The bills also maintain current advertising and location restrictions for marijuana businesses, but the method for measuring location proximities will be adjusted in some cases.

Current regulations in Denver require marijuana businesses to be at least 1,000 feet away from schools, childcare facilities, city pools, recreation centers, alcohol or drug treatment facilities and other similar license types — leaving only 10 square miles of land available for marijuana businesses.

In addition, new marijuana businesses are also not allowed within the top five Denver neighborhoods with the highest number of businesses. As of February, those neighborhoods were Overland, Northeast Park Hill, Baker, Five Points, Valverde and Elyria-Swansea, with the latter four tied for third place.

Kelly Perez, co-founder of Cannabis Doing Good, raised concerns about these strict location regulations, saying the limits could prohibit the policy changes from achieving desired progress.

"I think it’s going to be really hard for them to find places to operate,” Perez said. “I don’t know where they’re going to fit. It doesn’t mean don’t try … but there are major barriers in terms of zoning.”

The bills attempt to address this issue by adjusting the measuring method for hospitality businesses for recreation centers, city pools and alcohol or drug treatment facilities. The adjusted method will also apply in the case of stores for alcohol or drug treatment facilities.

This adjustment increases land available for hospitality businesses to nearly 34 square miles.

Denver resident Logan Goolsby also called in Monday to argue against the bills’ requirements that marijuana businesses submit a public Social Impact Plan, detailing diversity and inclusion in employment and environmental sustainability practices.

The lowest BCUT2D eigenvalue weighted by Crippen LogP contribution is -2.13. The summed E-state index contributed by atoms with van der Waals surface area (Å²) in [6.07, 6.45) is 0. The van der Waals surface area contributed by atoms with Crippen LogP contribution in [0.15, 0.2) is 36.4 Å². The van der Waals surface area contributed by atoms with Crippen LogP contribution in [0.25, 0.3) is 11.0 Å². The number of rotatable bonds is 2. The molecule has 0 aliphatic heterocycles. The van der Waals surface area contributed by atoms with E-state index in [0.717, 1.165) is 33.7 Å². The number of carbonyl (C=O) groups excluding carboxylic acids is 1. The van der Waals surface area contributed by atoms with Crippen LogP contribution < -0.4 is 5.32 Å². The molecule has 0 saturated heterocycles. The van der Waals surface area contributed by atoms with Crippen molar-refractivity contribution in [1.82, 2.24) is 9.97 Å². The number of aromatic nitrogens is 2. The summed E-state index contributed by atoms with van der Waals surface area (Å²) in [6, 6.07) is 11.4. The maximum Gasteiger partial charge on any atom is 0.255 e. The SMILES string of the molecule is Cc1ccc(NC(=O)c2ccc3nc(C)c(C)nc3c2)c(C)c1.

“How does this not violate certain requirements under things like the Equal Opportunity Employment Act by forcing public disclosures from small- and medium-sized businesses?” Goolsby said. “Why would they have to disclose this information to the public when no other business does?”

Goolsby also said it would be difficult for small businesses to maintain diverse employment, claiming the businesses would have to hire employees solely based on race and gender if other employees of that race or gender left the company.

To that, resident David Hagan responded that he was “taken back” by the thought that these businesses would only want to hire white men.

“This city is diverse, it should not be difficult to hire a person of color or a woman if you have to fire one or one leaves,” Hagan said. “That is white supremacy .”

Other people in opposition of the bills have expressed concern for the safety of marijuana delivery and the possibility of minors using delivery to access marijuana, a risk Escudero said the city has already accounted for.

The marijuana delivery program will allow people 21 and older to receive deliveries directly to private residences within Denver and other jurisdictions that allow for marijuana delivery. Delivery drivers will be required to check the receiver’s ID using an ID scanner.

The delivery vehicles must have a locked storage compartment secured to the vehicle to store the marijuana with constant video surveillance of the compartment and the front view of the vehicle. The vehicles are also limited in the amount of cash and product they can carry.

Deliveries will be available from 8 a.m. to 12 a.m. and limited to the same amount of product that can be purchased in stores: 1 ounce of marijuana, 8 grams of marijuana concentrate and products with 800 milligrams of THC. Multiple deliveries cannot be made to a residence in the same day.

Now that the city council has approved the bills, the Department of Excise and Licenses will be working on community outreach and education to make sure as many eligible residents as possible apply to be social equity applicants.

Escudero said the city expects to open applications for delivery drivers in late June and for hospitality businesses in November.

“Now the hard work begins,” he said.